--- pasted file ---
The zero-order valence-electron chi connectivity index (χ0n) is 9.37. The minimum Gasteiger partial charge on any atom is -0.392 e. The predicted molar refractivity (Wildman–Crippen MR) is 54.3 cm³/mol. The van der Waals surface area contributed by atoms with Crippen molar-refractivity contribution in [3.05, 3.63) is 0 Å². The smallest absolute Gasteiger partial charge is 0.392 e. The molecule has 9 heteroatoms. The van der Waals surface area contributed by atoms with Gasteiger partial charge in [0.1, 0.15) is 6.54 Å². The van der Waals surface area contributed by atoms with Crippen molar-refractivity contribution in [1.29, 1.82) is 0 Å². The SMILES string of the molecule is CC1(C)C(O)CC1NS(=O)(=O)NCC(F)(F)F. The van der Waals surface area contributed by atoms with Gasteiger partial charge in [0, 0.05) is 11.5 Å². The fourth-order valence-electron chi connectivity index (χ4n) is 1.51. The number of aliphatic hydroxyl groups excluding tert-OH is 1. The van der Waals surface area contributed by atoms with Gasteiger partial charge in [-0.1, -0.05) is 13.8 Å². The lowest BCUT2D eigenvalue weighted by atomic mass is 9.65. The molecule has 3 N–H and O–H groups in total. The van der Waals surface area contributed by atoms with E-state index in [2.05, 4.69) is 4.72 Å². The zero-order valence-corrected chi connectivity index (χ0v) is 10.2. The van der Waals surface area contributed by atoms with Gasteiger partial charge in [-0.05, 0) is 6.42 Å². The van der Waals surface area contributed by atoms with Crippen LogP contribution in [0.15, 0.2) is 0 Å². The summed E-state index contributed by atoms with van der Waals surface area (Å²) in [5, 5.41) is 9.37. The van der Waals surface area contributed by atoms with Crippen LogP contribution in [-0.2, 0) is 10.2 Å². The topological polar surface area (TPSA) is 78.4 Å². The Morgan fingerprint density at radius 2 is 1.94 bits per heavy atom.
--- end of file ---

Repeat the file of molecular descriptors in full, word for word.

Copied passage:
The zero-order valence-electron chi connectivity index (χ0n) is 9.37. The minimum Gasteiger partial charge on any atom is -0.392 e. The predicted molar refractivity (Wildman–Crippen MR) is 54.3 cm³/mol. The van der Waals surface area contributed by atoms with Crippen molar-refractivity contribution in [3.05, 3.63) is 0 Å². The smallest absolute Gasteiger partial charge is 0.392 e. The molecule has 9 heteroatoms. The van der Waals surface area contributed by atoms with Gasteiger partial charge in [0.1, 0.15) is 6.54 Å². The van der Waals surface area contributed by atoms with Crippen molar-refractivity contribution in [1.29, 1.82) is 0 Å². The SMILES string of the molecule is CC1(C)C(O)CC1NS(=O)(=O)NCC(F)(F)F. The van der Waals surface area contributed by atoms with Gasteiger partial charge in [0, 0.05) is 11.5 Å². The fourth-order valence-electron chi connectivity index (χ4n) is 1.51. The number of aliphatic hydroxyl groups excluding tert-OH is 1. The van der Waals surface area contributed by atoms with Gasteiger partial charge in [-0.1, -0.05) is 13.8 Å². The lowest BCUT2D eigenvalue weighted by atomic mass is 9.65. The molecule has 3 N–H and O–H groups in total. The van der Waals surface area contributed by atoms with E-state index in [2.05, 4.69) is 4.72 Å². The zero-order valence-corrected chi connectivity index (χ0v) is 10.2. The van der Waals surface area contributed by atoms with Gasteiger partial charge in [-0.05, 0) is 6.42 Å². The van der Waals surface area contributed by atoms with Crippen LogP contribution in [0.15, 0.2) is 0 Å². The summed E-state index contributed by atoms with van der Waals surface area (Å²) in [5, 5.41) is 9.37. The van der Waals surface area contributed by atoms with Crippen LogP contribution in [-0.2, 0) is 10.2 Å². The topological polar surface area (TPSA) is 78.4 Å². The Morgan fingerprint density at radius 2 is 1.94 bits per heavy atom.